It’s been two months since Winnie was born. Two weird, surreal, exhausting, and educational months.
The first few weeks, especially, were rife with cryinging and overwhelmedness. Shell shocked. Weeping that ranged from a chronic seeping to violent, wracking sobs alone in the car, coming home from Whole Foods, where I had attempted to find a salve that would fix broken nipples.
David took the first 2 weeks of his 12-week paternity leave off at the start, which meant that he was there at the hospital and then home with us for another week and a half. He was crazy in love with the baby right from the start, eager to hold and care for her, to carry her around and show her the light coming in a window. I was jealous that he was getting this great love when I felt nothing.
He was also dedicated to supporting and taking care of me and doing anything he could to make me feel better. He made meals and changed diapers and did the bottle feedings. Anything I wanted that might make me feel like my life was still reasonable and in control, he’d do it. Things like trimming the bougainvillea or cleaning the baseboards. He made coffee.
We had to go into the pediatrician in the early days to get her weighed and they had me fill out a questionnaire, probing for postpartum depression. My answers resulted in more probing, face to face. Nothing like someone asking “are you ok?” when you’re not ok to get the tears flowing. Which resulted in follow-up conversations and calls from other doctors. But no further action, just feeling sheepish and sorry for myself as I had to explain that I didn’t have a strong local support system, but that I was trying to get out of the house, to see people, and connect with other new moms.
Breastfeeding, or lack thereof, was a big source of the sadness. I was so cavalier about breastfeeding before the baby was born. I won’t be crazy about it. If it doesn’t work, it doesn’t work. Shrug.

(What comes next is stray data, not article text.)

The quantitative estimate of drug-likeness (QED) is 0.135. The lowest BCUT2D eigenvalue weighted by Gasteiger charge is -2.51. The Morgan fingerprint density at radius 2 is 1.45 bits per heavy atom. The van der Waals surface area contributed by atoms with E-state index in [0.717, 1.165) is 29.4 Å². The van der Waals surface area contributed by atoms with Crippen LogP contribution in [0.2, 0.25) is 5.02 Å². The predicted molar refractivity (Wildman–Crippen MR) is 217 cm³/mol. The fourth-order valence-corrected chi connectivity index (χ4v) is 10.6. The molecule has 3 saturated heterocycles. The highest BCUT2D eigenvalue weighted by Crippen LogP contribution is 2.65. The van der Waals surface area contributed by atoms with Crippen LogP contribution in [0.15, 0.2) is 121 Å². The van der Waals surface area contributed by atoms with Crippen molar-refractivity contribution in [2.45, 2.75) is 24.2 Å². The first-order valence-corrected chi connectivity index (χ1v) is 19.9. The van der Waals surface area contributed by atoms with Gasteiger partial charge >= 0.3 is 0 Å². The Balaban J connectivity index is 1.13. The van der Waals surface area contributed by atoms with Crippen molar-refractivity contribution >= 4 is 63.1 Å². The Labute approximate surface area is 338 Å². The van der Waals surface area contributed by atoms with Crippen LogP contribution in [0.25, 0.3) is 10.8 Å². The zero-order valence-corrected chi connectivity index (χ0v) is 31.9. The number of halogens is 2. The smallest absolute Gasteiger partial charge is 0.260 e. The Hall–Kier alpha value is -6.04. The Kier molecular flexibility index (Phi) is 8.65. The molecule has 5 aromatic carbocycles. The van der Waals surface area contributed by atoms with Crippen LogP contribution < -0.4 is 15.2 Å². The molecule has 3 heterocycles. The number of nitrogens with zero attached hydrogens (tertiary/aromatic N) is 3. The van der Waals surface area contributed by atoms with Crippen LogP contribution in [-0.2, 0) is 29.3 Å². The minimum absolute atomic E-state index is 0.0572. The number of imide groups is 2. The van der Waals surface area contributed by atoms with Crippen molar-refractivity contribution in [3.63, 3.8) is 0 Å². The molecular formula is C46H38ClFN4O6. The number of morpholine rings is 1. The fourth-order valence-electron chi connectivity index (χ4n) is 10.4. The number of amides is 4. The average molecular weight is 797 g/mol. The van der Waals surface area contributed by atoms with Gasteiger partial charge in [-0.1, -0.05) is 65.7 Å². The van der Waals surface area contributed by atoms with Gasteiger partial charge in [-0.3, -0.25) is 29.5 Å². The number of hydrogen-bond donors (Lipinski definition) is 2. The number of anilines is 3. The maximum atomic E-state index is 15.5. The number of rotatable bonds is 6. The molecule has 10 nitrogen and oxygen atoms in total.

And then, when it didn’t work, I actually felt terrible. Like a failure. All of my doubts about momming, already coming to fruition. So I kept going to a lactation consultant, which would both give me hope that I could somehow make it happen, while simultaneously leaving me despondent as I faced the reality of what I’d have to do to even have a chance of making it work. (Evidently, there’s a name for it: “triple feeding.” It’s when you breast feed the baby, use a breast pump to collect breast milk, and feed the baby with a bottle. Three different things to do, as opposed to the one that you might do if you were just breastfeeding.)
And then David was going back to work and I was home alone. We were trying to figure out how to manage the nights. Me wanting, in theory, to take care of all of the night stuff so that David could function at work, since it didn’t matter how I felt during the day. But I could only really manage to be grossly sleep deprived for one day and then the next night, I couldn’t do it.
So David would get up in the nights, or early in the morning, and I would feel guilty. And David sang songs and made rhymes and wiggled limbs, while I was just waiting for the next time that the baby would fall asleep. And I felt guilty.
At the same time, I felt incredibly lucky and grateful for how much help David was.
Still, it was rough going. No family nearby and no friends who could just come and make it be ok.
Around 3 or 4 weeks in, my mental state started to even out and I didn’t feel quite so irrationally miserable. We developed a bit of a routine. The nights started getting better. Last night, she fell asleep around 9:30 and was down for the count until about 6:30 am. Some nights, she makes enough grunty wake-y noises, that David gets up, usually around 2 or 3 and feeds her while she’s still not quite awake. She falls back asleep and he gets back into bed. It’s rare these days that anyone actually has to get up out of bed with the baby in the night.
She makes a lot more eye contact and even if the expression on her face says that she’s plotting my ultimate demise, it’s helped a lot that we can look at each other. She’s started to smile and sometimes if I try very hard, I can actually coax one out of her. Most days, I manage to accomplish some tasks… loading all of the dirty dishes into the dishwasher, moving laundry into the dryer, vacuuming up the dog hair. I eat lunch and change out of my pajamas. Brush my teeth. Not always in that order.
I don’t cry anymore. Or if I do, it’s just a little tiny bit and only because my little lump of a daughter is just looking at me so sweetly.
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And that David is not without flaw: he has no interest in taking pictures, so I’ve got selfies.